NEW YORK (AP) — An undercover detective who investigators said was off duty when he was recorded on video pounding on an SUV as a biker rally spiraled into violence was arrested late Tuesday.
Wojciech Braszczok surrendered to face riot and criminal mischief charges, New York Police Department spokesman John McCarthy said.
Braszczok was expected to make a court appearance Wednesday. There was no response to phone messages left with his attorney.
The attorney, Phil Karasyk, had said Monday that the detective, a 10-year veteran of the police force, had only witnessed other bikers attacking the vehicle. But investigators discovered video evidence showing him punching an already damaged back window, then twice kicking the side of the SUV before leaving the scene, according to two people familiar with the case. The people weren't authorized to discuss the inquiry and spoke to The Associated Press on the condition of anonymity.
The arrest added to the complexities of the Sept. 29 episode, which authorities say began with a reckless motorcycle group ride on a Manhattan highway and ended with one motorcyclist run over and the driver dragged from his SUV and beaten on a street.
Four bikers aside from Braszczok have been criminally charged; the latest was arraigned Tuesday on gang assault and other charges.
NYPD internal affairs investigators had initially been looking into the undercover detective's conduct because he didn't report until three days later that he had been at the rally. The expectation that police officers will act if they see crimes isn't the same for undercover officers.
The encounter, captured partly on a helmet-mounted video that was posted online, began when about two dozen riders slowed down, swarming the Range Rover after it bumped a biker on the West Side Highway. Some riders dismounted and approached the SUV, and police said some bikers began damaging it.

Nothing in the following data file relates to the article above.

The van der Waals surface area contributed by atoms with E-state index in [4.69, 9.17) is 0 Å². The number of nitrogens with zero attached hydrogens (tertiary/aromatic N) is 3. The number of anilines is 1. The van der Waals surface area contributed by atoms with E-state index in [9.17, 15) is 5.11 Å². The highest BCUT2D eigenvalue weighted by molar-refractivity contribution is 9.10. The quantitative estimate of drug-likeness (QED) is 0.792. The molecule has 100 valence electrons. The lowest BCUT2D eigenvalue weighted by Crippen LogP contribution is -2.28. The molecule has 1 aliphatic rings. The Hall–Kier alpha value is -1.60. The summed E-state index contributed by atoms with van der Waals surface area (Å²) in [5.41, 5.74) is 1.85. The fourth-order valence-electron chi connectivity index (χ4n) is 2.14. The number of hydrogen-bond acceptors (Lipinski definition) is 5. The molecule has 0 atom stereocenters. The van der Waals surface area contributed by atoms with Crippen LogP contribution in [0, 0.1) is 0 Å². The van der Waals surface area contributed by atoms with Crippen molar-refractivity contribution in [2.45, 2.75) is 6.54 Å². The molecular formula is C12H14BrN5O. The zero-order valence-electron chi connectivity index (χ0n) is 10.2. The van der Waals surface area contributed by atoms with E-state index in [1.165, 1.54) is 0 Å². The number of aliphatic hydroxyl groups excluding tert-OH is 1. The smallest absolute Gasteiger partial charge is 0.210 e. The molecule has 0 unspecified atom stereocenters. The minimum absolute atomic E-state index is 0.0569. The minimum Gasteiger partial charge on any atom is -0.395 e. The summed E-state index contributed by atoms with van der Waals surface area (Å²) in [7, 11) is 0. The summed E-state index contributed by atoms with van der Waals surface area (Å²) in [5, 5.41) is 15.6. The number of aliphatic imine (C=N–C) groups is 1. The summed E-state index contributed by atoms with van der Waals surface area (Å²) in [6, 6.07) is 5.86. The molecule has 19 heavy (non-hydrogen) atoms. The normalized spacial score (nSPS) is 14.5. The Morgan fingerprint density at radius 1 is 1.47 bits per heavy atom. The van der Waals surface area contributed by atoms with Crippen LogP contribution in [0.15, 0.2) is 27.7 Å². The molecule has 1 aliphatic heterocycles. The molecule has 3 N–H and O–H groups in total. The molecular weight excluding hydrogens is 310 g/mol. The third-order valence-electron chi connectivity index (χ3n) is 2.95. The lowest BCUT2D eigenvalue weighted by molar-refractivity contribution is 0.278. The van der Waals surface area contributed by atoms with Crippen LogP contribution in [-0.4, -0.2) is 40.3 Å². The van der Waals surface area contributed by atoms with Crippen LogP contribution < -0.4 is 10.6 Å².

The SUV's driver, Alexian Lien, took off, running over motorcyclist Edwin "Jay" Mieses Jr., who's from Lawrence, Mass. The impact broke Mieses' legs and caused spinal injuries that may leave him paralyzed.
Lien's wife has said he feared for their lives and the safety of their 2-year-old daughter and had no choice but to flee; Lien hasn't been charged with any crime.
The bikers pursued the SUV, which exited the highway and got stuck in street traffic. One biker used his helmet to shatter the driver's window, and others pulled Lien out and beat and kicked him, police and prosecutors said. Lien needed stitches.
The latest motorcyclist charged in the case, Craig Wright, punched Lien through the broken window and joined in stomping him on the street, Assistant District Attorney Samantha Turino said. A judge set Wright's bail at $100,000.
Wright's lawyer, Mitchell Elman, cautioned against any "rush to judgment" in the highly scrutinized case.
"Mr. Wright, obviously, has every right to fight these charges," he said.
According to the undercover detective's account, he saw motorcyclists attacking the SUV but didn't see anyone harm Lien, Karasyk said Monday. The detective also didn't see the SUV hit Mieses, the attorney said.
Carrying no badge or gun, and aware of cases in which officers had been suspended or dismissed for blowing their covers, "he had no other option, so he drove away," said Karasyk, who works with the detectives' union.